Water, water, every where, nor any drop to drink.” I guess Coleridge’s ancient mariner didn’t have access to a nuke plant’s desalination system and an extra $36 million lying around to connect it to his water system.
On March 23, the SLO County Board of Supervisors all agreed on something—miracle!—and that something was to spend $900,000 to study the possibility of spending another $21 million to $36 million to lay 7 miles of pipeline connecting Diablo Canyon Nuclear Power Plant’s desal system to the Lopez Lake water system.
I’m no mathematician, but on the high end, that’s more than $5 million a mile to supply 1,300 acre-feet per year, servicing about 4,000 homes in the Five Cities and Avila Beach areas. That’s $9,000 per home just for the upfront costs.
As public commenter Jeff Edwards said, “It’s too little water for too much money,” adding, “I ask you the board to stop this madness now.”
Is it madness? Who knows. Maybe it’s the only short-term solution at hand. Lopez is the South County’s main water supply, and even after our El Niño winter, it’s at just 30 percent capacity. Unlike SLO Town, the South County signed up for the State Water Project, but the supply has been unreliable. The nice thing about a desal plant is you’re not going to run out of seawater. In fact—silver lining!—thanks to Global Climate Change, seawater levels are rising!
The supes had to do something. As 4th District Supervisor Lynn “Cover My Ass” Compton said, “I guarantee you that we’re all going to be criticized when people run out of water down there.”
The Diablo facility desal plant is operating at just 40 percent capacity. PG&E Spokesman Tom Cuddy said the company was all for the collaboration … and why not? Since the nuclear plant’s license is up for renewal, this creates another reason to keep splitting atoms near an offshore earthquake fault line. Wheeee!
3rd District Supervisor Adam Hill noted that there’s only about two years of water left under current conditions, which is about how long the project is expected to take to complete.
“I think it would be money spent well if we can get to the final product,” 1st District Supervisor Frank Mecham said. “Water’s going to cost money.”
Both 2nd District Supervisor Bruce Gibson and Hill noted that the plan is but one part of the solution.
Hill promised to keep interested parties “in the loop” on the project, including Pismo Beach Councilmember and California Coastal Commissioner Erik Howell. Remember that guy?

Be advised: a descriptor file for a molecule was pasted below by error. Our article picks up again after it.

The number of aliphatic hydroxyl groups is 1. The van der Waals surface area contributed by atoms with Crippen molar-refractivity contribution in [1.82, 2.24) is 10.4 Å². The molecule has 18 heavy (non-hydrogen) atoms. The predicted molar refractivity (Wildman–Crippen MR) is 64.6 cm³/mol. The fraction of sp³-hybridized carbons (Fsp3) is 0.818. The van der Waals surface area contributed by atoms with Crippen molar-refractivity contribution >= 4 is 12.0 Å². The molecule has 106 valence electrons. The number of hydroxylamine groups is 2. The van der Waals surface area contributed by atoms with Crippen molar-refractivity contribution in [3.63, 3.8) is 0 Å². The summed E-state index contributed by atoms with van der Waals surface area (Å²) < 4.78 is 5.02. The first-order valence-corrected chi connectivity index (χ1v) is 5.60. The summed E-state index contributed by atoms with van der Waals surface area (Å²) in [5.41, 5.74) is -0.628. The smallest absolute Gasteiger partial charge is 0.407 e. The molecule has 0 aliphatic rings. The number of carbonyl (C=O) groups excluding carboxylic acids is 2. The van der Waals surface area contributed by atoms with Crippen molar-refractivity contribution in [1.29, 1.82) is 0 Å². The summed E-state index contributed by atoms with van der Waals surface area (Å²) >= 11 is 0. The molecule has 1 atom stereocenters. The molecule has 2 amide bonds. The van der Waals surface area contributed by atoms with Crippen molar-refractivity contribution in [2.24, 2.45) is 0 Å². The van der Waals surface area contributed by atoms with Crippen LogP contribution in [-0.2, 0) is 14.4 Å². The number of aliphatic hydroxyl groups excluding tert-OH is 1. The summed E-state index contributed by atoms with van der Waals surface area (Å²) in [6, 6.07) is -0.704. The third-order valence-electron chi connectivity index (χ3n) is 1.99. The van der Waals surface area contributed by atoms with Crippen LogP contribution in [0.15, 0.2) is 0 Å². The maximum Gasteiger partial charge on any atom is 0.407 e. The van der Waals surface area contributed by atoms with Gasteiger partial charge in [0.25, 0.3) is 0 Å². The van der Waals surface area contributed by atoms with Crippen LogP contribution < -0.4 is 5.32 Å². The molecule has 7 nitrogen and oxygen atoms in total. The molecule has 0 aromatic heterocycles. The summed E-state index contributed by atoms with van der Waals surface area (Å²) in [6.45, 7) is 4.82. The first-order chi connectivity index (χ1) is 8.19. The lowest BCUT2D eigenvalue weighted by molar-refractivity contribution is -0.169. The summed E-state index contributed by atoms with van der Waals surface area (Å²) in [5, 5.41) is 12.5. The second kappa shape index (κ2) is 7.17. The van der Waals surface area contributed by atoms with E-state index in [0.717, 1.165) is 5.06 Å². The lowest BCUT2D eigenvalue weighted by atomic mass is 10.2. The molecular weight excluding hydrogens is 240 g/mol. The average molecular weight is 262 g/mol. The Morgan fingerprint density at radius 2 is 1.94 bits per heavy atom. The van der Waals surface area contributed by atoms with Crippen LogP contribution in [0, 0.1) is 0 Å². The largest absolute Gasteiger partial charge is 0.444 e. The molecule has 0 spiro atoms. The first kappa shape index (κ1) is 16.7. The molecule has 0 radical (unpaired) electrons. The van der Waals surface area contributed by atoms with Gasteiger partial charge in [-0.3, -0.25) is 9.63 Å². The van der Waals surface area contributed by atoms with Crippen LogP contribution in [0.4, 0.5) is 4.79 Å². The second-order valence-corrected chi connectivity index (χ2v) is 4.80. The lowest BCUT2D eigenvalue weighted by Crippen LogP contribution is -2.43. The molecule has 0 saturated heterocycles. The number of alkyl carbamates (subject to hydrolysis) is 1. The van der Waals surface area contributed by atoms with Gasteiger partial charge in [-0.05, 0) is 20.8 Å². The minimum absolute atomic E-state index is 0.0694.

Appointed by Gov. Jerry Brown to the Coastal Commission in 2014, Howell famously changed his vote on a Pismo Beach project—a housing development on North Silver Shoals Drive—after having dinner and drinks with planning consultant and lobbyist Susan McCabe and other interested parties. Oh, and did I mention Howell also received a $1,000 donation to his re-election campaign for City Council from Antoinette DeVargas, operations manager for McCabe’s consulting company?
Hey Erik, what about that law that requires you to disclose campaign contributions of more that $250 from anyone who stands to benefit from your decisions as well as recuse yourself from those decisions?
Howell declined to comment on any connection between his wining, dining, and contribution and the change of heart. Nothing to see here. Move along.
He did wonder why everyone was scrutinizing his Silver Shoals decision but not, for instance, his decision to allow SeaWorld to expand its tank in exchange for ending its Orca breeding program.
“Why doesn’t Shamu get to have sex?” Howell asked, hopefully rhetorically, because—seriously—Shamu didn’t get to have sex. He got a hand job at best, and anyway, the reason no one’s asking you about SeaWorld is because you didn’t flip-flop on that decision after someone threw a thousand bucks at you.
Howell may eventually have a say on the desal pipeline. Hey Adam Hill, don’t worry if Howell votes “no” the first time. Just take him to dinner and slip him a few hundred.
Meanwhile up north, Paso voters decided to bury their heads in the dry, dry sand when they rejected a proposed tax to fund management of the sprawling Paso Robles Groundwater Basin. Now the county has until July 1, 2017, to figure out how to manage the basin or the state could step in and take control. And if county supes weren’t fighting before—and they were, because I guess that’s why we elected them—they’re really going to hit each other with chairs now.
In one corner we have Gibson and Hill, who say: Enough, bring in the state. In the other, you have 5th District Supervisor Debbie Arnold and Lynn Compton, who wrote a letter saying that the county’s Flood Control and Water Conservation District has managed the basin for “more than 70 years” and that SLO County’s Public Works Department is “fully capable”—we just need to find the money, which apparently falls out of the sky like rain.
And waffling in the middle is Frank Mecham, looking like a deer in the headlights.
“There passed a weary time. Each throat was parched, and glazed each eye. A weary time! a weary time!”
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